The presentation ended with an opportunity for attendees to describe a personal or professional goal related to language justice. For KayCee Wimbish, project director of The Kingston YMCA Farm Project, the goal was “to facilitate an introduction to Language Justice for our youth farm crew and create interpreter training opportunities for the bilingual youth that work at the Kingston YMCA Farm Project.”

Specialized equipment is required for simultaneous interpretation.

The event was a milestone as the language justice program seeks to expand its programming and educational opportunities to the nearby communities. In recent years this has included providing interpretation for agriculture events such as Cornell’s Farmer-to-Farmer workshop, organizing a 2-day training on interpretation for social justice for select community groups, and the creation of a pilot shadow interpreter program. In Kingston, the Farm Hub Language Justice Program team is providing monthly interpreter practice sessions for anyone fluent in Spanish and another language and supporting the creation of a local Language Justice Collective. The team also provided the coordination of interpretation and Language Justice considerations for Soul Fire Farm’s day-long workshops, which were held virtually this year.

Looking ahead, the team is putting together a simultaneous interpretation equipment library that will be available for use by community organizations, post-pandemic. The program is flourishing and in October welcomed Li Sierra as the new full-time Language Justice Program Coordinator (see below).

While the pandemic means that many events have gone virtual and the in-person experience is on hold for now, there is a silver lining – thanks to technology, the trainings, practice meetings, and the information exchange that they engender have the potential now to reach a national and even global audience. 

If you would like to learn more about Language Justice and how you can adopt it into your work or if you missed the webinar and would like more information on the material, please email Adriana Pericchi at


English Spanish Definition Definición
Translation Traducción Transmitting a message from one language to another in a written manner Transmitir un mensaje de un lenguaje a otro de manera escrita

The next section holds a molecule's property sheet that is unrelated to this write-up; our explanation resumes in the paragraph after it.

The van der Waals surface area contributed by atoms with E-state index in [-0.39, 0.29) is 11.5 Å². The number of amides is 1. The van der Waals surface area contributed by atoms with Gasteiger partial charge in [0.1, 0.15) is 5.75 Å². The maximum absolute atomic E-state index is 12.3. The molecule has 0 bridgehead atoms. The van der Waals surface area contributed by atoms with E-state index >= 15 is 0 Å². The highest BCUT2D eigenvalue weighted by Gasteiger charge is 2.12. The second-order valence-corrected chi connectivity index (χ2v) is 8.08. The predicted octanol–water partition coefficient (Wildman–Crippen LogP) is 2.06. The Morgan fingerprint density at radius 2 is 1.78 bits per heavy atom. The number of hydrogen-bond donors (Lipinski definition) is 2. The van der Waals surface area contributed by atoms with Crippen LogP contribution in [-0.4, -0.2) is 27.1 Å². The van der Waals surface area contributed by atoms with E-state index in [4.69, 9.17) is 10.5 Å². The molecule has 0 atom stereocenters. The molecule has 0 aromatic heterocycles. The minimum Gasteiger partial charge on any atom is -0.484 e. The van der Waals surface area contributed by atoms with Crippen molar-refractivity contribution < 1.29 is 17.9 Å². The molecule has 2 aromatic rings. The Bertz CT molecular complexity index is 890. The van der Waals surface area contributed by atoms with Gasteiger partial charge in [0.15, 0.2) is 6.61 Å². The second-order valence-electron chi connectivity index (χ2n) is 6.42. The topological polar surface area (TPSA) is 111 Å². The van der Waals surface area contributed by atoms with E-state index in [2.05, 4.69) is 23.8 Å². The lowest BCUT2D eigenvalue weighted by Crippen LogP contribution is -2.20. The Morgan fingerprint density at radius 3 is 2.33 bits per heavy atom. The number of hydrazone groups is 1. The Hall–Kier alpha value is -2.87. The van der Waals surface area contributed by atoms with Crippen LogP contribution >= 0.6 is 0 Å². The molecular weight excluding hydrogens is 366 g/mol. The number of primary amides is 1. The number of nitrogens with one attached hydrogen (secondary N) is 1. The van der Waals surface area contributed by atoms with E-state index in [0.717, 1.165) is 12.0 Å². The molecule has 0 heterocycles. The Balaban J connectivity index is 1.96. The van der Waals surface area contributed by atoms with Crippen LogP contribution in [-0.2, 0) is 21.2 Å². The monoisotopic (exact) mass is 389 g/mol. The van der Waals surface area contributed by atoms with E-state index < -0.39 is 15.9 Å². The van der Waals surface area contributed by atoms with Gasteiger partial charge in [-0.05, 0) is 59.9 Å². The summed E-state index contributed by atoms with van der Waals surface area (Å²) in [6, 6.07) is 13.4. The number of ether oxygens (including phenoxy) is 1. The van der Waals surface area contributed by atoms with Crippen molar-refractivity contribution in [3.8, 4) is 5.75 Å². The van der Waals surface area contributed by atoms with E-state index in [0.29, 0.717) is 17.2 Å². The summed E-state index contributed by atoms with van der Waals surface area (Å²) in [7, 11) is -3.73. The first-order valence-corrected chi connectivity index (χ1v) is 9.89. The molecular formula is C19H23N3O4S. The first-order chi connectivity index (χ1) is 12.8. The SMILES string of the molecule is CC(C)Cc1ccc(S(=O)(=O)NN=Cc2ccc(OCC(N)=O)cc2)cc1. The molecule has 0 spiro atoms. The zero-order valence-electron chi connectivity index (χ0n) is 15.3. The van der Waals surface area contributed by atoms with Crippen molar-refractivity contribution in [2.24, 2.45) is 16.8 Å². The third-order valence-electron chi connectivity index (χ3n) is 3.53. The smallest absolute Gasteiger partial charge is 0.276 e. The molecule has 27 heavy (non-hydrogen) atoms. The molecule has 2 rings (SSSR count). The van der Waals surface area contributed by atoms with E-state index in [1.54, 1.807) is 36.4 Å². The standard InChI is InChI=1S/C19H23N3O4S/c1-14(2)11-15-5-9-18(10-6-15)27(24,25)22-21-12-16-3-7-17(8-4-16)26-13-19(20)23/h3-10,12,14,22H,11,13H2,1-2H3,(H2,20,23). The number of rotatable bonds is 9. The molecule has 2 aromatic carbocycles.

Interpretation Interpretación Transmitting a message from one language to another in a spoken or signed manner Transmitir un mensaje de un lenguaje a otro de manera hablada o con lenguaje de señas
Language Justice Justicia del lenguaje The right everyone has to speak and access information in the language they feel most comfortable/powerful in El derecho que tienen todas las personas de hablar y accede información en el lenguaje con el que sienten más comodidad/poder
Language work Trabajo de lenguajes The labor of cross language communication (E.g. Interpretation and translation) El trajabo de comunicaciónes entre lenguajes (por ejemplo interpretación y traducción)
Multilingual person Persona multilingüe A person who speaks more than one language Una persona que habla más de un idioma


Liliana “Li” Sierra

New Language Justice Coordinator
The Farm Hub’s Language Justice team welcomed the recent addition of Liliana “Li” Sierra as Language Justice Program Coordinator, bringing the team to a total of eight. Sierra is a professional English-Spanish interpreter with more than seven years of experience working with communities in New York City and the tri-state area. They were a founding member of Caracol Language Coop, a worker-owned cooperative that opened multilingual channels of communication to bring language justice into the community. Sierra’s first visit to the Hudson Valley Farm Hub was in the fall of 2017, when they started providing language work for the staff and learned about the work being done on the farm. They were also one of the facilitators of the “Interpreting Social Justice” workshop held at the Farm Hub in 2019.